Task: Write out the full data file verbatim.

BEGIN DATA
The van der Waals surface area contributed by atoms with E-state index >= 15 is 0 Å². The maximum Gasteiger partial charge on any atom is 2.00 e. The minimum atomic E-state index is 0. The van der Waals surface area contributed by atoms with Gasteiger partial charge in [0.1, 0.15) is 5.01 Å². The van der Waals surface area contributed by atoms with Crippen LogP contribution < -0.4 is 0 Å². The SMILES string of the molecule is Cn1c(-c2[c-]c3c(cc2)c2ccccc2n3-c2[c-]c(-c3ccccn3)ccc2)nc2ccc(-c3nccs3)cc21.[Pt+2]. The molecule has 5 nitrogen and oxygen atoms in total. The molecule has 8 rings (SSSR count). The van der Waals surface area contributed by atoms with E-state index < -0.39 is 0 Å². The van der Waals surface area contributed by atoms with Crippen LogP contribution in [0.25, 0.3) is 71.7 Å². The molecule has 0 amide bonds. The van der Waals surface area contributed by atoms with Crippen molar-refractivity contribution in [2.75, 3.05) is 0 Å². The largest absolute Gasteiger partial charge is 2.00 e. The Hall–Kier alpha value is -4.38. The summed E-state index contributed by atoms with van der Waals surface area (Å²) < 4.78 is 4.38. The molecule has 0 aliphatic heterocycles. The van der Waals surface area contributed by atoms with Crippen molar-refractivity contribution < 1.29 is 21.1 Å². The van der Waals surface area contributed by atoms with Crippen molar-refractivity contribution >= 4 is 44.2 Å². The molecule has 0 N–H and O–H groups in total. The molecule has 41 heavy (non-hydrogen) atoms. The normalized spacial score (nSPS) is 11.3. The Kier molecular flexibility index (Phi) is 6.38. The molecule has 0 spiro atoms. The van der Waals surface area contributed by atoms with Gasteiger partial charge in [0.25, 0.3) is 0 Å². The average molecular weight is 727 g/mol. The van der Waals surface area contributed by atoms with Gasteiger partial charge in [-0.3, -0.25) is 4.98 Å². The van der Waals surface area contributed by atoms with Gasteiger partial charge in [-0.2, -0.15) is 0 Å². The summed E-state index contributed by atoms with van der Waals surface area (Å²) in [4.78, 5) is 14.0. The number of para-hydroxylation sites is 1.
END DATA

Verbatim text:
The van der Waals surface area contributed by atoms with E-state index >= 15 is 0 Å². The maximum Gasteiger partial charge on any atom is 2.00 e. The minimum atomic E-state index is 0. The van der Waals surface area contributed by atoms with Gasteiger partial charge in [0.1, 0.15) is 5.01 Å². The van der Waals surface area contributed by atoms with Crippen LogP contribution < -0.4 is 0 Å². The SMILES string of the molecule is Cn1c(-c2[c-]c3c(cc2)c2ccccc2n3-c2[c-]c(-c3ccccn3)ccc2)nc2ccc(-c3nccs3)cc21.[Pt+2]. The molecule has 5 nitrogen and oxygen atoms in total. The molecule has 8 rings (SSSR count). The van der Waals surface area contributed by atoms with E-state index < -0.39 is 0 Å². The van der Waals surface area contributed by atoms with Crippen LogP contribution in [0.25, 0.3) is 71.7 Å². The molecule has 0 amide bonds. The van der Waals surface area contributed by atoms with Crippen molar-refractivity contribution in [2.75, 3.05) is 0 Å². The largest absolute Gasteiger partial charge is 2.00 e. The Hall–Kier alpha value is -4.38. The summed E-state index contributed by atoms with van der Waals surface area (Å²) < 4.78 is 4.38. The molecule has 0 aliphatic heterocycles. The van der Waals surface area contributed by atoms with Crippen molar-refractivity contribution < 1.29 is 21.1 Å². The van der Waals surface area contributed by atoms with Crippen molar-refractivity contribution >= 4 is 44.2 Å². The molecule has 0 N–H and O–H groups in total. The molecule has 41 heavy (non-hydrogen) atoms. The normalized spacial score (nSPS) is 11.3. The Kier molecular flexibility index (Phi) is 6.38. The molecule has 0 spiro atoms. The van der Waals surface area contributed by atoms with Gasteiger partial charge in [0.25, 0.3) is 0 Å². The average molecular weight is 727 g/mol. The van der Waals surface area contributed by atoms with Gasteiger partial charge in [-0.3, -0.25) is 4.98 Å². The van der Waals surface area contributed by atoms with Gasteiger partial charge in [-0.2, -0.15) is 0 Å². The summed E-state index contributed by atoms with van der Waals surface area (Å²) in [4.78, 5) is 14.0. The number of para-hydroxylation sites is 1.